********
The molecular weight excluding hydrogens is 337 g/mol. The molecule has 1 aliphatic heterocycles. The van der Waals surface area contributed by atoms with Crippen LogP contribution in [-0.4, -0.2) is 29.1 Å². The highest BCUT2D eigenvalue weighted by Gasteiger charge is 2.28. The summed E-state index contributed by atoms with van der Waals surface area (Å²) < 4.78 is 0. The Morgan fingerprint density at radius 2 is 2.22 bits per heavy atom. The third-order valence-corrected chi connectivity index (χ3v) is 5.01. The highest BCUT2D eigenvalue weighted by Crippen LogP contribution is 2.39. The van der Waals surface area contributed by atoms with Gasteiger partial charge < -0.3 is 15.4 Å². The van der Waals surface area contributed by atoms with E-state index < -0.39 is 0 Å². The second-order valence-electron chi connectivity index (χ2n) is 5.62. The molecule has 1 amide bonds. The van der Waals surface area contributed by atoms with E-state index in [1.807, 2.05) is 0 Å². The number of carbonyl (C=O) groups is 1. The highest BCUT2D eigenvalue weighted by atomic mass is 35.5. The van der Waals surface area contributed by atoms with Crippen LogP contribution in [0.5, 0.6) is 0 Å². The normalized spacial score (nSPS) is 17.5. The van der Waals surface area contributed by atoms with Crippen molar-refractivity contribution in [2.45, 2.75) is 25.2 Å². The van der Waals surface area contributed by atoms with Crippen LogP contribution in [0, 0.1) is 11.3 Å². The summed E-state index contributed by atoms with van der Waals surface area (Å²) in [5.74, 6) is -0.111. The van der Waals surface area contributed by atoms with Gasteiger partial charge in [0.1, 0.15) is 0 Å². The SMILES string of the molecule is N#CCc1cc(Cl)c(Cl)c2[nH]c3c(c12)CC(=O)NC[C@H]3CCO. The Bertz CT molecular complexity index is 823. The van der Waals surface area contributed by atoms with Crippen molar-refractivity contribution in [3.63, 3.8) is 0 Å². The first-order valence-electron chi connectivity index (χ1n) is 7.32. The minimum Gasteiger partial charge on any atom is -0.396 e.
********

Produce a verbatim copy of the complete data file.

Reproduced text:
The molecular weight excluding hydrogens is 337 g/mol. The molecule has 1 aliphatic heterocycles. The van der Waals surface area contributed by atoms with Crippen LogP contribution in [-0.4, -0.2) is 29.1 Å². The highest BCUT2D eigenvalue weighted by Gasteiger charge is 2.28. The summed E-state index contributed by atoms with van der Waals surface area (Å²) < 4.78 is 0. The Morgan fingerprint density at radius 2 is 2.22 bits per heavy atom. The third-order valence-corrected chi connectivity index (χ3v) is 5.01. The highest BCUT2D eigenvalue weighted by Crippen LogP contribution is 2.39. The van der Waals surface area contributed by atoms with Gasteiger partial charge < -0.3 is 15.4 Å². The van der Waals surface area contributed by atoms with E-state index < -0.39 is 0 Å². The second-order valence-electron chi connectivity index (χ2n) is 5.62. The molecule has 1 amide bonds. The van der Waals surface area contributed by atoms with E-state index in [1.807, 2.05) is 0 Å². The number of carbonyl (C=O) groups is 1. The highest BCUT2D eigenvalue weighted by atomic mass is 35.5. The van der Waals surface area contributed by atoms with Crippen LogP contribution in [0.5, 0.6) is 0 Å². The normalized spacial score (nSPS) is 17.5. The van der Waals surface area contributed by atoms with Crippen molar-refractivity contribution in [2.45, 2.75) is 25.2 Å². The van der Waals surface area contributed by atoms with Crippen LogP contribution in [0, 0.1) is 11.3 Å². The summed E-state index contributed by atoms with van der Waals surface area (Å²) in [5.74, 6) is -0.111. The van der Waals surface area contributed by atoms with Gasteiger partial charge in [0.1, 0.15) is 0 Å². The SMILES string of the molecule is N#CCc1cc(Cl)c(Cl)c2[nH]c3c(c12)CC(=O)NC[C@H]3CCO. The Bertz CT molecular complexity index is 823. The van der Waals surface area contributed by atoms with Crippen molar-refractivity contribution in [3.63, 3.8) is 0 Å². The first-order valence-electron chi connectivity index (χ1n) is 7.32. The minimum Gasteiger partial charge on any atom is -0.396 e.